We’re all familiar with technical debt. You may be familiar with UX debt too. But one of the biggest challenges Product Managers currently face is product debt.
What (exactly) is product debt?
It comes in 2 flavours:
‘Type 1′ is the accumulation of unnecessary features or functionality that weigh down the user experience of individual products. It refers to the design and feature hacks that are introduced from time to time but which leave the overall experience looking and feeling inconsistent.
“Product debt comes from making rush decisions. It comes from lazy product thinking and design. It comes from the hope that adding “just one more feature” will solve all of your problems. It comes from wanting to push features as quickly as possible.”
‘Type 2‘ is the discrepancy between different products in your ecosystem and the ongoing challenge of maintaining the ‘right’ feature set for each. Some prefer to call it ‘channel debt’.
Facebook was nearly killed by Type 2 Product Debt. Mark Zuckerberg acknowledged in 2012 that the company had wasted 2 years overlooking mobile (or worse: betting on HTML5 instead of apps) and needed to move fast to avoid becoming a web-only service.
Thanks to him, they did. In fact, Zuckerberg’s (in)famous decision to ban Facebook’s engineers from using the website internally is a cautionary tale about the temptation of Product Teams to obsess over micro-details whilst missing the big picture entirely.
In the early days of ‘multichannel’, best practice dictated that mobile products should be scaled-back, utilitarian versions of websites. This reflected the limitations of both device and network. It also reflected the mental model we had of consumer products at the time. Like Steve Jobs’ ‘Digital Hub’ strategy, which envisioned the Mac as the centre point in an ecosystem of interconnected devices, the desktop experience was regarded as the primary product and the most ‘complete’. Mobile and tablet products required more focussed use cases.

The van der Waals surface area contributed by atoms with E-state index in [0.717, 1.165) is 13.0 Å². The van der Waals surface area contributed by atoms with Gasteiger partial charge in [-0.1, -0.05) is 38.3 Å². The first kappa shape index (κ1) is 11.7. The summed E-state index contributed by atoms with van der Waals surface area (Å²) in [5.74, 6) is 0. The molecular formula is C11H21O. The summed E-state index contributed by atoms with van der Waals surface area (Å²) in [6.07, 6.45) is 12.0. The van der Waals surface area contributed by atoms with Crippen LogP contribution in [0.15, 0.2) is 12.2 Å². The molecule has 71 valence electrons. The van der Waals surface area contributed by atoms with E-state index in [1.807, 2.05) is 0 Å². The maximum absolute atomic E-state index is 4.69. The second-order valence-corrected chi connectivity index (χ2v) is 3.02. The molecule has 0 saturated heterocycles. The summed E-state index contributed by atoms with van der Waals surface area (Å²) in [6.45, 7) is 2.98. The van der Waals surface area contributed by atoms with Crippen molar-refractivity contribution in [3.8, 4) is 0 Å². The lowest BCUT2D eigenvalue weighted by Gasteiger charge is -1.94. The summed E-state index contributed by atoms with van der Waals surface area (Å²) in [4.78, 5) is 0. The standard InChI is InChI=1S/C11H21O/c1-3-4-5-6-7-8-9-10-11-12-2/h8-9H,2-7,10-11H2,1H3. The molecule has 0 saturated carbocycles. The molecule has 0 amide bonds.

Fast forward to the present and things have flipped around. Benedict Evans observed last year that the smartphone is ‘now the sun and everything else is in its orbit’. Some of the most influential products right now (Snapchat, Instagram, WeChat, Whatsapp) are mobile-only. This raises specific questions for product managers:
“Do we need to solve for the ‘mobile only‘ user? Should each product be capable of being used in isolation?”
The answer (of course!) is, it depends. It depends on the problem your product is solving and your customers’ context of use. Intercom’s Paul Adams:
“If you’re designing and building software to sell to employees or companies, and that includes everything from enterprise software to calendar and to-do apps, you better be thinking about big screens as well as small ones. It’s not just about mobile-first.”
Mobile only products, he points out, are rushing to build web apps for much larger screens. Some activities will never be achievable on mobile devices, especially in the workplace. You can solve for the mobile user in the first instance, but you’ll need to extend to multiple channels if you want true scale.
The need to constantly evolve products in order to remain ahead of (and differentiated from) the competition exacerbates the problem of product debt. As Facebook found out, incremental improvements around a local maximum are usually too little, too late. Containing product debt requires deep insight into the usage habits of your customers and the honesty to recognise that certain products require immediate, short-term focus in order to avoid destabilising the overall experience.
In one of the best essays (ever) on the dynamics that affect shipping, Jocelyn Goldfein examines the differing contexts of each product category. Facebook struggled to transition to mobile because the constraints of deploying within Apple’s domain challenged its entire engineering philosophy:
“As the company’s focus shifted to native mobile apps, the engineers hired for their mobile expertise insisted on heretofore unknown processes like feature and UI freeze, functional specs and QA.”